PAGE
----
By: Gary Tilzer
The city comptroller, Scott M. Stringer, is kicking off his first television ad campaign this week, marking the beginning of a new, intense, and expensive phase of the race eight weeks out from the June 22 primary that is likely to determine the next mayor of New York.
The first phase of the most important mayoral campaign in our lifetime did nothing to help the public find a new mayor who can reverse the economic destruction caused by COVERT to the city. Phase one of the campaign consisted mostly of candidates taking selfies with supporters around the city for twitter and Facebook and zoom calls. The zoom calls often had several candidates speaking to special interest insider groups, were not debates, but talking point discussion written to gain the support of the group hosting the call, written by the candidate’s public relations consultants.
So far, we know the candidates want more money for bike lanes, animal rights and everything else, but they do not explain where the city which is suffering the worse fiscal crisis since the depression, will get the funding. The voters have no idea which of the candidates will better manage or fix the city’s long-term problems like homelessness or the new ones like 40% of the city’s businesses closed permanently, because they are not discussed beyond the candidate promising to fix all the city’s problems. There has been no vetting by debates or by journalists of any of these candidates’ promises or plans.
As the TV phase of the campaign now begins more New Yorkers will be exposed to the better funded mayoral candidates as their TVs, Phones and Computers will be bombarded with campaign ads, but those commercials will still be talking points written by campaign consultants. However if the past is prolog those TV ads, if done right. could be enough to elect the next mayor.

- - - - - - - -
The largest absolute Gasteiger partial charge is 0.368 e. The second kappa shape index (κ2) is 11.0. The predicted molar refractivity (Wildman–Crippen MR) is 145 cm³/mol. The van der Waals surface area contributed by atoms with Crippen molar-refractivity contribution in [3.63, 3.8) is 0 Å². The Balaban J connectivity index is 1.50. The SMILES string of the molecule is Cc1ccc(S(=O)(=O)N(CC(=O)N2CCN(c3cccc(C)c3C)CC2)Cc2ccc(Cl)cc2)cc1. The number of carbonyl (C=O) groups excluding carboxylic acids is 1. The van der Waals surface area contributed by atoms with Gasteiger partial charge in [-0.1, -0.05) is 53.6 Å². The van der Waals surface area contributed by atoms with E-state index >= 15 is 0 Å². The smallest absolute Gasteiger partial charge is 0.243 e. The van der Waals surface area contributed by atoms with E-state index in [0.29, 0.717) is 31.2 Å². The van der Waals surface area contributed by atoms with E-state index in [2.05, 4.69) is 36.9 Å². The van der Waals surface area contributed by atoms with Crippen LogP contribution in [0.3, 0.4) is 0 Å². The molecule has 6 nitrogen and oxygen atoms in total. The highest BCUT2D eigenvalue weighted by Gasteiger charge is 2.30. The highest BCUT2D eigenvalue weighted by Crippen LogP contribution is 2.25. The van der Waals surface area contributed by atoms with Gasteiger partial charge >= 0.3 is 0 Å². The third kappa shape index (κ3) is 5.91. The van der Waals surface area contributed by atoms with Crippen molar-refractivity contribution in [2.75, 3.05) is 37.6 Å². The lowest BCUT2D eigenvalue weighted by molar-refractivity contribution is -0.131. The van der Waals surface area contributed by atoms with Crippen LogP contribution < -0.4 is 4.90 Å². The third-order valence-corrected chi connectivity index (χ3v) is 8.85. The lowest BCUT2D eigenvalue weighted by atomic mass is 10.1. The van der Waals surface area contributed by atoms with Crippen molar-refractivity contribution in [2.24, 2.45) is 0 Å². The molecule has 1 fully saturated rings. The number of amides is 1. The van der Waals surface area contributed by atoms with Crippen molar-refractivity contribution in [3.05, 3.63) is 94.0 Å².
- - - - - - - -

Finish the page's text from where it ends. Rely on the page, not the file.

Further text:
In 1977 the Brilliant TV commercials created by media genius the late David Garth were enough to elect Ed Koch as mayor. Mario M. Cuomo was running for mayor against Mr. Garth’s come-from-behind creation, Edward I. Koch, Mr. Cuomo sardonically demanded: “What hath Garth wrought?” Koch often said he would never have been elected mayor without Garth’s commercials. He was 10 points behind before Garth started his commercials.
The late Roger Ailes, former Fox News president and political consultant himself, said “Garth was a political guy who learned how to use television rather than a television guy who learned politics,” Mr. Ailes said. “Nobody knew New York better. Years after his lost to Koch, Mario Cuomo would recruit Mr. Garth for one of his own campaigns for governor, which he won. So did Rudolph W. Giuliani and Michael R. Bloomberg who both became mayors of NYC.
In 1977 New York City also faced a fiscal crisis, like it does today. The city was teetering on the edge of bankruptcy, unable to borrow money on its own credit. Crime was on the rise and a blackout led to looting in many neighborhoods.